One night, I woke up very late. I couldn't see very well, but I could see my Dad sitting next to my Mom's cot. He had his head close to her's, and his hand was moving across Mom's hair. I could hear him whispering things into her ear, and he soon started crying. "I love you, Anna," I heard him say once. He then ran out of our house, and I could hear him yelling. I started to get really scared. Was Dad okay? Was Mom alright? I didn't know what was going on.

A few minutes later, my Dad ran back into the house. He was still crying. There were two camp people following him, and they were wearing black armor. They were also carrying a big, white bag. The two men went over to my Mom and looked at her body. They didn't say anything, and you couldn't see their faces. My Dad was sitting in the corner of our house, and his hands were covering his face. He was crying really hard, now. They took the bag, and started to put my Mom's body in it. She didn't even move at all. That's when I started screaming and crying. I got right out of my cot and started hitting the camp people. "Don't take her away!" I screamed, "Why are you taking my Mom?! Why?! Why?! Why!?" When they saw me, one of them kicked me in the belly, and I fell down on the ground. It hurt really bad. My Dad picked me up and brought me to the corner with him. "No! No! No! No!" I yelled. The camp people took her away. I never saw my Mom again after that.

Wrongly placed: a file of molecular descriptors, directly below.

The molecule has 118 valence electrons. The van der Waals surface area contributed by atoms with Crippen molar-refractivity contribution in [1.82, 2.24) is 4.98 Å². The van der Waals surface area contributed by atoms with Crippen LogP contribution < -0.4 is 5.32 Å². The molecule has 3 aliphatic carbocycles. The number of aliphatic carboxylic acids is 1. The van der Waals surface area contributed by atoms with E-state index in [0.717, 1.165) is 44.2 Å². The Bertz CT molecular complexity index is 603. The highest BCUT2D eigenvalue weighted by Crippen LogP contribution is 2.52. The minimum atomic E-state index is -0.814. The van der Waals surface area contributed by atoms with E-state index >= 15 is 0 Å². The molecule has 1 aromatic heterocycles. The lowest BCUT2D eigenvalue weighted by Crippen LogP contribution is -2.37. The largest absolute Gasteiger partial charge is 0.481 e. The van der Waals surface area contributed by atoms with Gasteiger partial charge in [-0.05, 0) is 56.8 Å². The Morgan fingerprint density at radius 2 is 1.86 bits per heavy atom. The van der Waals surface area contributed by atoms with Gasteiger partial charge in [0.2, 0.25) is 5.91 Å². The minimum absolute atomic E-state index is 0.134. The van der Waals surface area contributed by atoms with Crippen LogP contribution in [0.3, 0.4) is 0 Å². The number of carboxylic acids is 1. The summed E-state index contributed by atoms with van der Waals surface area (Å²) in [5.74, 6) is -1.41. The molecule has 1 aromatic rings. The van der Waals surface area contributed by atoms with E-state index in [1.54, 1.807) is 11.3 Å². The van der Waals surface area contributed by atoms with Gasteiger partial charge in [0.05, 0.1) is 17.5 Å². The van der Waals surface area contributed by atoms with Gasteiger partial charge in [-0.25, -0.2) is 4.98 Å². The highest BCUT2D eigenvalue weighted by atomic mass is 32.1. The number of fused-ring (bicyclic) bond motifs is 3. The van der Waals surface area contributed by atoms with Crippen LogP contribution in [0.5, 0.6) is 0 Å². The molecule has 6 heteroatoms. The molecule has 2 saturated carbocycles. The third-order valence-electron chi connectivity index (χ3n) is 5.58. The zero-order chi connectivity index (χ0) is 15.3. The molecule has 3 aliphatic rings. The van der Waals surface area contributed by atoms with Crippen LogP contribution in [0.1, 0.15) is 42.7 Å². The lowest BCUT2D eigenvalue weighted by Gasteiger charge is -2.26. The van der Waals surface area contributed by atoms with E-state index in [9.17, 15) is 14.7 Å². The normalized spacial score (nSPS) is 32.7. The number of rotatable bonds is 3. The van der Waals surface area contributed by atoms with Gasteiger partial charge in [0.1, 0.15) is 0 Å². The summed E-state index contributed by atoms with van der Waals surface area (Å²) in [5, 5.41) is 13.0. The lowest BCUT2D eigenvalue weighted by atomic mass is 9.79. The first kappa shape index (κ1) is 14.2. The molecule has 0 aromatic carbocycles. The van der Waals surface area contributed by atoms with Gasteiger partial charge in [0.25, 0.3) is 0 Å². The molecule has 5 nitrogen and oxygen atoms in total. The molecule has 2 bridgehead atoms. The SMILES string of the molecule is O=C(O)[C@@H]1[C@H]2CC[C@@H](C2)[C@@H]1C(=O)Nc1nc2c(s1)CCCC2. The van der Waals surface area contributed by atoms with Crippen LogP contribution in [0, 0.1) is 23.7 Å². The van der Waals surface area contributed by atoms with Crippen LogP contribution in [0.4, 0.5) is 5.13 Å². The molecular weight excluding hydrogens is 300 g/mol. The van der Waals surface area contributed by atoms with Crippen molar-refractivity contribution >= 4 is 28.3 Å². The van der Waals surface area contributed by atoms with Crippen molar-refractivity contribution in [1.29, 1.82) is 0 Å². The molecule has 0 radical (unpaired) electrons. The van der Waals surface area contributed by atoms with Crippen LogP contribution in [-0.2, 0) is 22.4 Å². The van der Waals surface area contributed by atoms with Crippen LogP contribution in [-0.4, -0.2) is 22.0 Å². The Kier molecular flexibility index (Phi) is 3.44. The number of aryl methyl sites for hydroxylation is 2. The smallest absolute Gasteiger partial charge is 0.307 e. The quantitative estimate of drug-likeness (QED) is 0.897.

My Dad and me sat in the corner for the whole night. He hugged me really tight, and we cried and cried. I remember him whispering things into my ear. "You're all I have left," he whispered. "I love you so much, Robert." I fell asleep, so I don't remember much after that. I miss my Mom a lot.

It's been a long time since my Mom went away. There were big trucks in the camp this morning. They were taking people away. I asked my Dad if we were going on one of the trucks, and he told me that we would be soon. I asked him where we were going, and he said he didn't know. He didn't answer my questions very much anymore. He would just smile and say "Don't worry about it, Robert."